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Linney on Nursing Homes: “The Savages”

Savages.jpgWhen I ask Laura Linney if getting the green light for a movie set extensively in nursing homes was easy, she leans forward and lets out a loud, disbelieving “God no!” She’s meeting with journalists at the Ritz Carlton hotel in Boston, and she follows with a qualifier. “It’s the dreaded topic,” the actress says. “It instills dread in almost anyone. Thinking about it, having to face it, putting someone there, being in there. But guess what? If it’s a good place? I want to go.”
She does, in Tamara Jenkins’ new comic drama, “The Savages,” starring with Philip Seymour Hoffman as half of a brother-sister duo coping with putting their father Lenny (Philip Bosco) in a nursing home. The film is one of the first movies released by a major studio (Fox Searchlight) that deals with the topic – “Away from Her,” Sarah Polley’s adaptation of Alice Munro’s story “The Bear Came Over the Mountain,” treaded similar territory. While that film focused on a man losing his wife to Alzheimer’s, the ailing Lenny Savage suffers from dementia. Both deal with the culture of elder care, portrayed as foreign and tragic to grown children and spouses faced with the prospect of turning their loved one over to a slew of anonymous nurses.


“It’s just an emotionally devastating thing to do,” Linney says. “You feel like you’re failing someone. It brings up all sorts of fear.”
In “The Savages,” much of her on-screen sparring with Hoffman is over the level of care Lenny’s getting, as Hoffman’s Jon – a realist – is content to keep their father in the nursing home near his Buffalo house and Linney’s child-like, guilt-ridden Wendy pushes to move him to posher facilities that require interviews and tests. Though Linney says she didn’t intentionally draw from personal experience (her own grandmother was in a nursing home), it seems as though working on the film pushed her to have a difficult, yet essential, conversation with her own older relatives.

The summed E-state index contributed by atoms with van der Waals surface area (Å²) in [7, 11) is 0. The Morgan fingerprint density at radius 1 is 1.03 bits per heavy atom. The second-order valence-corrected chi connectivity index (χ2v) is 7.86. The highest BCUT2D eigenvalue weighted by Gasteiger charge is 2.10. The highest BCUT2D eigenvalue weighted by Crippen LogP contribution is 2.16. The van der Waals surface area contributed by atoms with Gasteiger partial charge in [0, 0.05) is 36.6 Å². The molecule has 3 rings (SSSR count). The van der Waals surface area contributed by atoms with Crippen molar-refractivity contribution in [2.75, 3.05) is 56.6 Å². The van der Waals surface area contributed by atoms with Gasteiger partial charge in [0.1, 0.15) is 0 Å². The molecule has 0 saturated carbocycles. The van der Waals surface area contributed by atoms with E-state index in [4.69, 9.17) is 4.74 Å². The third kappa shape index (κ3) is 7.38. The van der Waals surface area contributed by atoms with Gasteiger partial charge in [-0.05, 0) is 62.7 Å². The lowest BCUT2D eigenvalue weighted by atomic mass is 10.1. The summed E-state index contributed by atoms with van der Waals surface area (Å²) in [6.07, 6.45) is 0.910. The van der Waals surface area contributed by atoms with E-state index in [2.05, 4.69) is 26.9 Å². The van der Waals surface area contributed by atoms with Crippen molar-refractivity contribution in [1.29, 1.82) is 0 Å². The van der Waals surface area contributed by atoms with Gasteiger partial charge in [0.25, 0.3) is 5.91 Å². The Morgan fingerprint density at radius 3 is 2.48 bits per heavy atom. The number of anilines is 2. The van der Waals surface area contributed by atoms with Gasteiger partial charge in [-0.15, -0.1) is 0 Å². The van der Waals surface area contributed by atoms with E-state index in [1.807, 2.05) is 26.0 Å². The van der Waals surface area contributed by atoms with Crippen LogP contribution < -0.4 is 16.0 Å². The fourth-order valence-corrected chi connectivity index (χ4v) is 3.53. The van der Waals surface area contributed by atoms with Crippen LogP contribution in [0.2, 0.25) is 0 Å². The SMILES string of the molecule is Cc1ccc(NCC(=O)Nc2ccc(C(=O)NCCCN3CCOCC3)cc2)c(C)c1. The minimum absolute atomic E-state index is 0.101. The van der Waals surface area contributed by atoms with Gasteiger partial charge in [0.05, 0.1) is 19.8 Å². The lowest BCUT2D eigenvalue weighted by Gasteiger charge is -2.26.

“The one thing I did was I sat down with the relatives who hopefully, if I outlive them, I will see them through the end of their lives, and I’m privileged to have that responsibility,” she says, adding that, “I know that when that time comes I’m going to be a mess. I’m not going to see straight. I’m not going to be able to make decisions. I’m going to be in the depths of fear and grief. But when I sat down, I (said) ‘You have to help me, now. I want to know what you want. Let’s do this now so that we can do it while I can laugh about it and you can laugh about it. We can make jokes about it, and then I’ll know what to do. Because I’m going to be all alone and I’m not going to be able to function. Help me now so I can do the right thing when the time comes.’”
-written by Jenny Halper

  • susan

    I am soooooooooooo looking forward to this movie. Having dealt with Alzheimer’s, a retirment home, an assisted living facility, and Alzheimer’s unit in a nursing home, and currently a Hospice venue, I have been through every stage and heart wrenching decision that had to be made concerning my Mom’s care. The range of emotion and indecision as to what is right for the individual is astounding. I have already started talking to my grown children about my wishes and we have met with an attorney to get things down on paper so they won’t have to go through the guilt ridden decision process we have.
    I KNOW what I want, where I want to be and how I want to be treated. I want to make known those decisions so there will be no responsibility or derision between my surviving children or spouse. It gives me peace to know that what I want (while I am in a reasonably healthy state of mind) will be carried out in my later years.
    I see this movie as a “wake-up” call to the vast number of baby boomers who are now or will be in the near future, dealing with this tough situation.
    Kudo’s to those who have worked to get this much needed subject up on the big screen for the benefit of those of us who will be the individuals handling these issues.
    Susan Warrick
    Loving Daughter
    Interior Designer

  • Claudine Erlandson

    I recently saw the film and while it can be depressing I recommended it to my children and friends. It concerns both sides, parents (when their mind is still ok) and children or relatives and close friends responsible when that “time” comes. Because I am getting there, 70 this year, this film is making me take a closer look at my will and I will do some updating with more detailed instructions.
    The best scene in film is the very last one, a wonderful positive scene w/ the Doggie. I hate to reveal the ending but it was what made the film so incredibly moving and hopeful. Indeed, there is always hope and better solutions to what seems so final and hopeless.

  • http://www.residentialcaregateway.com RCFE Investing

    Residential Care Facilities are the future of not only the health care industry, but also the Real Estate Investment world. It will not only help the eldery, it will also ease the housing shortage.

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